Doing More by Doing Less | Beth’s Blog

Doing More by Doing Less

Guest Post

Flickr Photo Jakob Montrasio

Note from Beth: I’m hosting a small army of guest bloggers, grantmakers, who are attending the  GeoFunders National Conference taking place this week in Seattle.   The GEO community is united by a common drive to challenge the norm in pursuit of better results. GEO’s 2012 National Conference  shares a range of perspectives and new ideas for smarter grantmaking that leads to better results and presents opportunities for participants to learn from the wisdom and experience of their peers.     If you’re not attending and curious what funders are learning,  you’ll have an opportunity to read some of the ideas and questions being discussed right here on this blog.

Doing More by Doing Less – guest post by David Greco

There have been a lot of conversations about what funders can do to support nonprofits to scale impact. But one of the more interesting areas brought to the forefront here at the GEO conference is what can funders stop doing, what bad “best” practices need to be abandoned,  and how can funders get out of their own way.  It is refreshing to hear the conversation about ‘how not to grant’.

Thanks in large part to recent research by GEO and others, funders now see that to achieve the impact they want to see, they are adapting practices that nonprofits have been asking for, for years – GOS, multi-year funding, and capacity building.

But I think what has really driven this is the continued impact of the prolonged economic instability.  Given the massive cuts we are seeing across the sector, there is no way that private philanthropy can respond on a dollar for dollar basis. We could empty the coffers of all the foundations in the United States but still couldn’t offset the cuts from the federal government alone. So funders are realizing they need to give smarter, to be more efficient, and to better align funder dollars with the business and mission needs of nonprofits.

There have been a number of efforts at doing new things like PRIs, MRIs, Impact Investing, and launching new initiatives.  But what is really fascinating is that there has been a realization that there were a number of bad best practices that if funders could simply abandon, it would result in increased impact and better outcomes. Some funders and donors started to ask how much of the sector’s perceived inability to achieve scale or impact is due to funders believing it is about them – their theory of change, their strategy, and their definition (and measurement) of outcomes?  These funders then created a new definition of doing more with less. Less restrictive funding. Less onerous reporting requirements. Less ‘we know better’ attitudes.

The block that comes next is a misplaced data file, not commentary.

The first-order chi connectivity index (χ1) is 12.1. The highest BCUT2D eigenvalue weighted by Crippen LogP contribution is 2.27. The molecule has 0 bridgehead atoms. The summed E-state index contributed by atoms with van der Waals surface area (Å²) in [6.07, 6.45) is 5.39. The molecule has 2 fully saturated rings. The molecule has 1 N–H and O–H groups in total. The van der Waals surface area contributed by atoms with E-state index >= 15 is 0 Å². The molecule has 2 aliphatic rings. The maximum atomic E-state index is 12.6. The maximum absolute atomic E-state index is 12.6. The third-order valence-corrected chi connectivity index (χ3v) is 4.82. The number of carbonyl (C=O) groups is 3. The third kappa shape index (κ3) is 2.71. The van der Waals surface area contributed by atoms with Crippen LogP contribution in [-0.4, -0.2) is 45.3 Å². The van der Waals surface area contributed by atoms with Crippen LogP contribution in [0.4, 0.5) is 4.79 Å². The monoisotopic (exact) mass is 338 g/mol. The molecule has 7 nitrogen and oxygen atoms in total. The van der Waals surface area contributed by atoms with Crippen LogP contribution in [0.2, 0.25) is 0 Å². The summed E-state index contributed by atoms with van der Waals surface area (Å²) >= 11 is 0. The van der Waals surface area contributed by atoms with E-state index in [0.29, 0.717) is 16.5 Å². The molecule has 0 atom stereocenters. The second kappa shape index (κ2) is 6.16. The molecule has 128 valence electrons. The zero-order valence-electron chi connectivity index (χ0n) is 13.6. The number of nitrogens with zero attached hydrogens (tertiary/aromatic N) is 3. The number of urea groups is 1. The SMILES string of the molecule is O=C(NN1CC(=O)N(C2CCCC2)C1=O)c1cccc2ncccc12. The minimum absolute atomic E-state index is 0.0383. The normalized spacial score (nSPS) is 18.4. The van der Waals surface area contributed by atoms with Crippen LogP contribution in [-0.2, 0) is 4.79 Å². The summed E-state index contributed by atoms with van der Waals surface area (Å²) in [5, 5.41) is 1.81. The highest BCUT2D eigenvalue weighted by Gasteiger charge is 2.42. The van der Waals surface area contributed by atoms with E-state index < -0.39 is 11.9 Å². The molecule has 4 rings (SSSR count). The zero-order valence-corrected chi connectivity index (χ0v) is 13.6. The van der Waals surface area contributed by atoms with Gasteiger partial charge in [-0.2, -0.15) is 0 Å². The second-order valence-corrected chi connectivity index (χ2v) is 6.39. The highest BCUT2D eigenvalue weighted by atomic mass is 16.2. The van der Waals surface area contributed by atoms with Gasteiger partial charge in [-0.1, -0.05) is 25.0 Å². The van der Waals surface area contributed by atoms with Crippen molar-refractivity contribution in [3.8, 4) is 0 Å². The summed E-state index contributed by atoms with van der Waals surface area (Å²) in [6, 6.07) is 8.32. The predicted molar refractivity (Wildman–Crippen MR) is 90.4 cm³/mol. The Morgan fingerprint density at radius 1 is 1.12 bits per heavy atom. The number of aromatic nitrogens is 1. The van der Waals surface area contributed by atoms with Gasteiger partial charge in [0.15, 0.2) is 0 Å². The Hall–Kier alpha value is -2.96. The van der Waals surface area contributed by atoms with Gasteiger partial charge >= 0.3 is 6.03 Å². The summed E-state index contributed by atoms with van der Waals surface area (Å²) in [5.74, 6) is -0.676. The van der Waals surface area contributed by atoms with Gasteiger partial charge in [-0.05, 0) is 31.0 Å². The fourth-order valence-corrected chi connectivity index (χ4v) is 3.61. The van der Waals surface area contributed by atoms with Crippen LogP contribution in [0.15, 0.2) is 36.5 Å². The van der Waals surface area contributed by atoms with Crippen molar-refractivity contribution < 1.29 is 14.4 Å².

Why this is so important is that underlying this transformation is a set of core beliefs about nonprofits. If you believe nonprofits are largely inefficient, lack key technical skills and abilities, don’t understand their business model, you create a funding system high on accountability, compliance, and funder-driven. But if you believe that nonprofits are actually innovative, effective and have a deep understanding of their business but that they operate under an onerous set of rules, counter-intuitive practices, and an inefficient funding system, then you can give up some control, allow money to flow a little more unfettered, and buy into the nonprofits’ strategy and their approach to solving social problems.

While we are early in this process, I am very optimistic.   If we look at all the great work nonprofits have done, all the great programs having impact in our communities, the lives that have been improved – the lives that have been saved – and scale that organizations have been able to achieve; you can’t help but wonder what impact could be achieved, what scale could be realized if we could just remove the well intended but often counter productive processes and practices? The question is still open, but the possibilities are tantalizing, and the impact potentially fundamentally transformative for the sector and the services that make for vibrant, sustainable and just communities.

David Greco

David Greco is the Vice President of the Nonprofit Finance Fund (NFF), bringing more than 20 years of experience in to support nonprofits and funders in creating a healthy and durable nonprofit sector.

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